Louis Vuitton meets Eine and a Shoreditch street art tour


When I posted about the Eine X Louis Vuitton scarf a couple of weeks ago, it was really hard to find out any info. That’s because it hadn’t been launched yet. I’d seen a snippet in Red magazine and that was pretty much all. In fact, the scarf launches today, exclusively at Selfridges, Oxford Street for one week, sold in the new ground floor Louis Vuitton accessories pop-up. (Not to be confused with the pop-up on the second floor.)

To celebrate, Louis Vuitton invited a group of bloggers on a mini-tour of some of Eine’s East London on-site works, hosted by Ben Eine’s friend and gallerist, Cassius Colman. I don’t know a lot about Eine the street artist. Ben Eine to me is ‘skate boarder Ben’ (real name Ben Flynn), a fellow 90s clubbing mate who used to take his skateboard to the various Soho haunts where we hung out. Years later I would see typographic letters graffitied on security shutters around Shoreditch spelling out EINE, but I didn’t know what they meant. I didn’t know Eine was a big deal on the London street art circuit, that he was a collaborator of Banksy and that David Cameron gifted one of his works to president Obama in 2010. All this I learnt from Cassius Colman over lunch, then photo ops (plus the odd Instagram video) with Susie Bubble, Shini Park, Betty Autier from Le Blog De Betty and street art blogger Mark Rigney, alongside Eine’s work last Friday afternoon…

We started with this piece in Old Street called ‘Worth More’. It was commissioned by a charity to raise awareness of knife crime in the area. As well as being a typography fanatic, Eine is a brilliant colourist. Don’t Shini and Susie complement the work rather nicely?

Eine-Louis-Vuitton-Worth-More 2
Eine-Louis-vuitton 1

These are two long parallel walls on the side of The Tea Building and the LondonNewcastle gallery. The pieces spell ‘Extortionists’ and ‘Protagonists’, but you have to stand in a certain spot to read them properly. ‘Protagonists’ started life as ‘Pro Pro Pro’ and was commissioned by the Mother ad agency whose offices are in the building. They asked if Eine wanted to spruce up his work so he turned this piece into ‘Protagonists’. While Eine started off painting metal shutters with his typographic letters (wearing a hi vis jacket and painting with a brush so as to look legit), he has progressed to large scale works using stencils, spray paint and assistants. When you consider these works close up, it’s quite a feat really. These are rarely flat walls and you have to consider scale and perspective for maximum impact…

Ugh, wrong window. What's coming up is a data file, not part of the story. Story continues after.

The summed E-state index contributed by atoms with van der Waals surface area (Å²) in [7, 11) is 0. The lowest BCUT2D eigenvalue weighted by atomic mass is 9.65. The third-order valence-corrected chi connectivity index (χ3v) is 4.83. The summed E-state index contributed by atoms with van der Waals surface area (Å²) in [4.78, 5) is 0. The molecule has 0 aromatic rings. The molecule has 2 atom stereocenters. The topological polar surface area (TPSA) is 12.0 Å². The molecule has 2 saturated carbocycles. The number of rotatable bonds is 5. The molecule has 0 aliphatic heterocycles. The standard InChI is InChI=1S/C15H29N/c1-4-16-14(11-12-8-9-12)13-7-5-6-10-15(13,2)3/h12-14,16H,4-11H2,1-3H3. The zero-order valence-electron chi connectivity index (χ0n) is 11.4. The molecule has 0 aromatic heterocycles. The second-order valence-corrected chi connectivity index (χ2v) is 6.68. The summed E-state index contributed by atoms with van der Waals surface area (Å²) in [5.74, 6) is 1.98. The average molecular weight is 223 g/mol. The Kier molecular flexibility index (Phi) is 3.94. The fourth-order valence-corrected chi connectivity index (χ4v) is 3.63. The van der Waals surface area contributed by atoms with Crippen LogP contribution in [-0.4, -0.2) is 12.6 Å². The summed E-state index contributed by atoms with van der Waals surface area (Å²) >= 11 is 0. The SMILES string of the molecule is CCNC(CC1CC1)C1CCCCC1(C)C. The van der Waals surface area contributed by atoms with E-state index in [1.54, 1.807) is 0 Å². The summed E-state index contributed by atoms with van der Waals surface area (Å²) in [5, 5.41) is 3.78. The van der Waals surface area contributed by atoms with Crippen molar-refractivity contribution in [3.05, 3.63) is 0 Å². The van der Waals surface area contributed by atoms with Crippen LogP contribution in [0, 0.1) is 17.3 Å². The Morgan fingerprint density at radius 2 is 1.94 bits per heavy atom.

Eine-Louis-Vuitton-Extortionists-Protagonists 7
Eine-Louis-Vuitton-Extortionists-Protagonists 6
Eine-Louis-Vuitton-Extortionists-Protagonists 2
Eine-Louis-Vuitton-Extortionists-Protagonists 4
Eine-Louis-Vuitton-Extortionists 2
Eine-Louis-Vuitton-Extortionists-Protagonists 5
Eine-Louis-Vuitton-Extortionists-Protagonists 3

This is a wall I pass all the time. It’s weird how many of these pieces have become just a part of the Shoreditch landscape. Even though Eine is adamant that graffiti and street art by their very nature are impermanent and expected to be painted over, he has built relationships with building owners who encourage him to express himself on their walls. There were lots of people taking photos of these Eine walls. Cassius Colman puts the success of street art down to the boom in internet photo sharing, especially with the growth of smartphones and Instagram…

This piece in Middlesex Street is my favourite work and amusingly, had a police car parked in front of it when we arrived. The letters spell out ‘Sell the house, sell the kids, sell the wife’ – a reference to Apocalypse Now and a commentary on the 2007 financial meltdown (Shoreditch is next to the financial district in East London). The random looking letters in the background spell out the names of Eine’s friends. I think there’s something playful and a bit Peter Blake-ish about this…
Eine-Louis-Vuitton-Midlesex-St 2

The tour culminated with a chance to see Ben in action at Selfridges. Having roughed out his stencil letters, he was just starting to mark out the paint to recreate his scarf design on a wall of the Selfridges pop-up (he projected the design on the wall as a guide). Time was of the essence as London-born Eine now lives in San Francisco and had only three days to complete the work. We talked about the scarf and how the design differed to his usual street pieces. Called ‘Great Adventures’ (in keeping with Vuitton’s travel heritage), Eine has considered it in repeat triangular sections to allow for the way a scarf is worn. It does look equally impressive as a flat piece, no?

Eine-Louis-Vuitton-Selfridges 2

The giant Eine X Louis Vuitton Great Adventures scarf is available at Selfridges until 1st July. It measures 136cm x 136cm and costs £465.